An Astounding Lucid Confusion.

“Label me and define me and you’ll starve yourself of yourself. Nail me down in a box with cold words and that box will be your coffin. For I don’t know who I am, I’m an astounding lucid confusion.” ~ Rumi

The wind swayed the tree branches, sending shivers through the leaves. The clouds lazily drifted by and the neighborhood’s comings and goings moved forward, busy with the sounds of occasional voices and motorized means of work or transportation. As I observed the world passing outside my window, the whole of everything turned toward me and whispered: “You are this…”

Something deep inside protested: “No. I want to be what I want to be…” and as I turned away, an uneasy resistance wrapped around my legs, weighing my steps.

Months later, while driving home from work, having just encountered death in all its finality, sorrows and elations, the scenery around me exploded with reverence, revealing its secrets. The trees and foliage glowed from within, indivisible from their own sacred such-ness. The pavement became something unknown, a wonder unto itself: “How had we created such a thing?”

Cars sped by, each one passing me at exactly the right moment with precision and synchronicity so perfect that my mind was stunned silent and playful laughter erupted from my belly.

The sky, the clouds, and the mountains: all of this beauty existing and extending out in its own autonomy, completely exempt from, and beyond my little comprehension. Again, the world turned toward me and whispered: “You are this…”

Again: “No. I want to be what I want to be…”

Months later, a storm came. Nearly daily migraines so fierce that they affected my vision, speech, equilibrium, and left me shaking and frail. For almost a full month, I was engulfed in pain and fatigue, with no discernible medical cause. Some days I was so exhausted that I moved as though in a hazy dream-state, only capable of performing the most necessary and rudimentary of tasks.

When I ceased my objections, stillness rose from within, offering guidance and comfort. Toward the end of this month, as I sat looking out the window, the wind rustled the densely green-leafed tree branches and, once again, the world turned toward me and whispered: “You are this…”

Something deep inside let go: “Alright. Okay. I am that… I will be what I am.”

Stillness crept into the space left open by surrender.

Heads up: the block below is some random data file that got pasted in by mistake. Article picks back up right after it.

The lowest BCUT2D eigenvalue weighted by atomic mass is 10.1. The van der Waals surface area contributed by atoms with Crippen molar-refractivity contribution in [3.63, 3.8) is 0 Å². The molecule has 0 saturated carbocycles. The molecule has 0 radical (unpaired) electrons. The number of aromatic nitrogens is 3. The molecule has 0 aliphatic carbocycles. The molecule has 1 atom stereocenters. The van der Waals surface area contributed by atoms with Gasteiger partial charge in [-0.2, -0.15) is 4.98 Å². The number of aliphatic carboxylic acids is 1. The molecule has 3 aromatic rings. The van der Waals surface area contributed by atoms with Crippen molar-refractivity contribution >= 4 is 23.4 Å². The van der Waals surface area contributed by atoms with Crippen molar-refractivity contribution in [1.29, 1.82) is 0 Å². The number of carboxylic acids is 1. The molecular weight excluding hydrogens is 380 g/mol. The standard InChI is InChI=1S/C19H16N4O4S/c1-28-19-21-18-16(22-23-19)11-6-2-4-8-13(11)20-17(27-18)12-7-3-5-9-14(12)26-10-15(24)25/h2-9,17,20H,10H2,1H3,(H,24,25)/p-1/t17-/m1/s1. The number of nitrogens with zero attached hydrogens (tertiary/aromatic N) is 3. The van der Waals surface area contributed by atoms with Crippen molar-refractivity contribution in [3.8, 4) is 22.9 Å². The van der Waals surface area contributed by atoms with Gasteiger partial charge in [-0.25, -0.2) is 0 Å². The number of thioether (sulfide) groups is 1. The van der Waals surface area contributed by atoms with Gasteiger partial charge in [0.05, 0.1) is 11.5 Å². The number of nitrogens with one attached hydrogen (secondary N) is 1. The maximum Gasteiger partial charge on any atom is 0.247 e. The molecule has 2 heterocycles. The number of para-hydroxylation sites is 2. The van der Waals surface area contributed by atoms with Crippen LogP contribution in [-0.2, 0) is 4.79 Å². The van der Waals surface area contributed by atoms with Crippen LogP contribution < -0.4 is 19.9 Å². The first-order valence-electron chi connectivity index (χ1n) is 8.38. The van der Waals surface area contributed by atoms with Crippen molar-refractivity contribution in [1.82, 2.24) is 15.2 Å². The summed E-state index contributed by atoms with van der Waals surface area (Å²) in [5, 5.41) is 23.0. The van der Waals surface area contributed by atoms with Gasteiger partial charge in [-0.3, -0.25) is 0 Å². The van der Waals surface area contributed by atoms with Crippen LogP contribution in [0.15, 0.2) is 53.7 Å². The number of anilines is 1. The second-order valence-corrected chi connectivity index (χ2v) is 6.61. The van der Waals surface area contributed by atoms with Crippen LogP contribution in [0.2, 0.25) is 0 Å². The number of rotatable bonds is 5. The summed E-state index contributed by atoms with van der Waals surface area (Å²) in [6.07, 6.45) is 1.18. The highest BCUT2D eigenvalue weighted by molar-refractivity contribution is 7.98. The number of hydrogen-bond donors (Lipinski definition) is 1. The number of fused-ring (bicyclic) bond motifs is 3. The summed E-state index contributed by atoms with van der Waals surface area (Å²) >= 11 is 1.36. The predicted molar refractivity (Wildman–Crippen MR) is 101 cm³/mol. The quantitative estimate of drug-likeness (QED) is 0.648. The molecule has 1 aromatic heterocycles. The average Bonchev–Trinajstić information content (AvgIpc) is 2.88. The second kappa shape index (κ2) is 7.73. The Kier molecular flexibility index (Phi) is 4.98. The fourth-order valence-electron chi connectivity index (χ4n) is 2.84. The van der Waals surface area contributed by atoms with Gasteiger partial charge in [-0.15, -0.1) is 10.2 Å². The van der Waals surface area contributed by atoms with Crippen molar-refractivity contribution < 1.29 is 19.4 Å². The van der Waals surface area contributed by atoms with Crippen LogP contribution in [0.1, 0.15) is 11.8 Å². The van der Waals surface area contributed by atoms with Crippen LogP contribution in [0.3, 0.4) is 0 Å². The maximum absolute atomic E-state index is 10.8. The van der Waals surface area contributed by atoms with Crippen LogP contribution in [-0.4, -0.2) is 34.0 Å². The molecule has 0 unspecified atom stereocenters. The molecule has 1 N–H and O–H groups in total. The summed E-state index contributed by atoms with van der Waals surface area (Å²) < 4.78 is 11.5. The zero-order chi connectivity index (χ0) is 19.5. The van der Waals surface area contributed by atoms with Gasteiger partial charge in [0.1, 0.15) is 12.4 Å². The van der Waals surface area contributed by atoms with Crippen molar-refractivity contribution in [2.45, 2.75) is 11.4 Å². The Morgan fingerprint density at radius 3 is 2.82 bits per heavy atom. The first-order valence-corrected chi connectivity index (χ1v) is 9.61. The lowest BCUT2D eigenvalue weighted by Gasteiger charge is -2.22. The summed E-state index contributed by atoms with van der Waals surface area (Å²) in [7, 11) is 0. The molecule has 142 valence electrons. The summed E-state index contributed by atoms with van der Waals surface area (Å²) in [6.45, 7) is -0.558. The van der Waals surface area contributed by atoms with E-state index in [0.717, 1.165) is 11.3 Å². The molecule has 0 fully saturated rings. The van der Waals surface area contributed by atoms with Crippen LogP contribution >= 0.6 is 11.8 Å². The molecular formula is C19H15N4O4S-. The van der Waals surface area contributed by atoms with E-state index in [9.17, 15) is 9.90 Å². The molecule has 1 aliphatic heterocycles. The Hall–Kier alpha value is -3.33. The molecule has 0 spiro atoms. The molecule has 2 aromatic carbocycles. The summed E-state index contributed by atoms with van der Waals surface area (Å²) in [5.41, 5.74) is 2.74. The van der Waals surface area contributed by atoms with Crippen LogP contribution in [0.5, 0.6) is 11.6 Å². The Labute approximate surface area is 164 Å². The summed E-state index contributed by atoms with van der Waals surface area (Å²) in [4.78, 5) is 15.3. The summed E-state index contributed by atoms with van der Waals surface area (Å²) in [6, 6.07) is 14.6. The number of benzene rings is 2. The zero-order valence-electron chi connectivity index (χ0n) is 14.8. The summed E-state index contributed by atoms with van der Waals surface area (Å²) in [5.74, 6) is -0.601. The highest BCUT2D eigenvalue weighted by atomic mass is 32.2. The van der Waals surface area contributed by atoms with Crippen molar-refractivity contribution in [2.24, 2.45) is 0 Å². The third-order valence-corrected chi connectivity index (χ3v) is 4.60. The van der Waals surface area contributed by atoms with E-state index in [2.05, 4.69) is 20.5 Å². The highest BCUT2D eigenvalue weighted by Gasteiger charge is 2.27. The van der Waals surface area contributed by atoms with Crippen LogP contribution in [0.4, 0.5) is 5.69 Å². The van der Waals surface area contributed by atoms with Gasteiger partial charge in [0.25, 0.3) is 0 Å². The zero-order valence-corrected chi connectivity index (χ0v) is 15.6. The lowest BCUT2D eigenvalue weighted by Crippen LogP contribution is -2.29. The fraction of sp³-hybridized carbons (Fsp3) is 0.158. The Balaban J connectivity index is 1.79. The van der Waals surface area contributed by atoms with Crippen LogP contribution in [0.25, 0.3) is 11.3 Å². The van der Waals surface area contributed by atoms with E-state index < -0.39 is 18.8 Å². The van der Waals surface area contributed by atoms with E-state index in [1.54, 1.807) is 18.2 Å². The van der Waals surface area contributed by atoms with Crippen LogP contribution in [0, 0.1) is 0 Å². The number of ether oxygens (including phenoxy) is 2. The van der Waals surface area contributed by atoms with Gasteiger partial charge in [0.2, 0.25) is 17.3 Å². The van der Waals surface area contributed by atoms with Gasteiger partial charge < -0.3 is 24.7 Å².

This is the day I started to recover.

Some days I see with new eyes the possibility of a different way of being — a way of moving in the world without resistance and suffering, in partnership with what is. Some days, stillness is my guide, leading me down the gentle middle way where decisions are not made but followed, life is allowed to unfold as it will, and my own confusions are met with compassion and understanding.

I get to be me, but the idea of me has changed. The idea of me is something unknown, revealing itself only in this instant. The idea of me holds the possibility of wonder found in the most ordinary of moments: a sip of tea, a quiet drive, a short walk across the sticky kitchen floor.

All-is-well is found right here, in the simplest of things.

The idea of me gets to be what it is, right here and right now. Sometimes I am confusion, and I get to be me confused. Sometimes I am sadness, and I get to be me crying. Sometimes I think I know something, and I get to be me opinionated. Sometimes I am elation, and I get to be me in love.

What am I?

I couldn’t possibly know, but I am beginning to understand that within the unknown are all possibilities made possible.




Abby Pingree
Abby Pingree spent the first seven years of her life in a hippie commune. She is currently an author, hospice nurse, mother, and student of life. She has made friends with her own experiences with drug addiction, bulimia, dishonest and dodgy behavior by simply telling the truth. She explores these experiences in a book titled: Completion, by C. Abigail Pingree. She now seeks an authentic life. She writes for Elephant Journal and blogs for Huffington Post. She can be found on Facebook and Twitter.
Abby Pingree
Abby Pingree

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